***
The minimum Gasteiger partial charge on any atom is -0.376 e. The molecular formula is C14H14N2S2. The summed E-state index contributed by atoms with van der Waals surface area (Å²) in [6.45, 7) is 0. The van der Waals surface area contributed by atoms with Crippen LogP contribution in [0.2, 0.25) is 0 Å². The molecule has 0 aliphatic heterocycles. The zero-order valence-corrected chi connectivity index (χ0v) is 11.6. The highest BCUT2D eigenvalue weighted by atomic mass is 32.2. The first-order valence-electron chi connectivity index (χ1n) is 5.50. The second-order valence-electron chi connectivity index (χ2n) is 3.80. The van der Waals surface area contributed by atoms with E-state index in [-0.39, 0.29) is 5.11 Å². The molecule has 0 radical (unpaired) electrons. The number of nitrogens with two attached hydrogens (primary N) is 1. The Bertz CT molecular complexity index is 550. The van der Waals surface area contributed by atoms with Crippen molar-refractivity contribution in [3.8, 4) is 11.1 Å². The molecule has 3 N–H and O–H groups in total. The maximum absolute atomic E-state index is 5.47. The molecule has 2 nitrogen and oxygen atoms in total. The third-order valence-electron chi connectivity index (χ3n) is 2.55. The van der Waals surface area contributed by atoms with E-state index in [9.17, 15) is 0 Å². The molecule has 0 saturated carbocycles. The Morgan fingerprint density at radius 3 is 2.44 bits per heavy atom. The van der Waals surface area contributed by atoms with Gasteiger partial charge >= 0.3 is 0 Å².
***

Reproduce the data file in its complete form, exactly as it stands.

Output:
The minimum Gasteiger partial charge on any atom is -0.376 e. The molecular formula is C14H14N2S2. The summed E-state index contributed by atoms with van der Waals surface area (Å²) in [6.45, 7) is 0. The van der Waals surface area contributed by atoms with Crippen LogP contribution in [0.2, 0.25) is 0 Å². The molecule has 0 aliphatic heterocycles. The zero-order valence-corrected chi connectivity index (χ0v) is 11.6. The highest BCUT2D eigenvalue weighted by atomic mass is 32.2. The first-order valence-electron chi connectivity index (χ1n) is 5.50. The second-order valence-electron chi connectivity index (χ2n) is 3.80. The van der Waals surface area contributed by atoms with E-state index in [-0.39, 0.29) is 5.11 Å². The molecule has 0 radical (unpaired) electrons. The number of nitrogens with two attached hydrogens (primary N) is 1. The Bertz CT molecular complexity index is 550. The van der Waals surface area contributed by atoms with Crippen molar-refractivity contribution in [3.8, 4) is 11.1 Å². The molecule has 3 N–H and O–H groups in total. The maximum absolute atomic E-state index is 5.47. The molecule has 2 nitrogen and oxygen atoms in total. The third-order valence-electron chi connectivity index (χ3n) is 2.55. The van der Waals surface area contributed by atoms with E-state index in [9.17, 15) is 0 Å². The molecule has 0 saturated carbocycles. The Morgan fingerprint density at radius 3 is 2.44 bits per heavy atom. The van der Waals surface area contributed by atoms with Gasteiger partial charge >= 0.3 is 0 Å².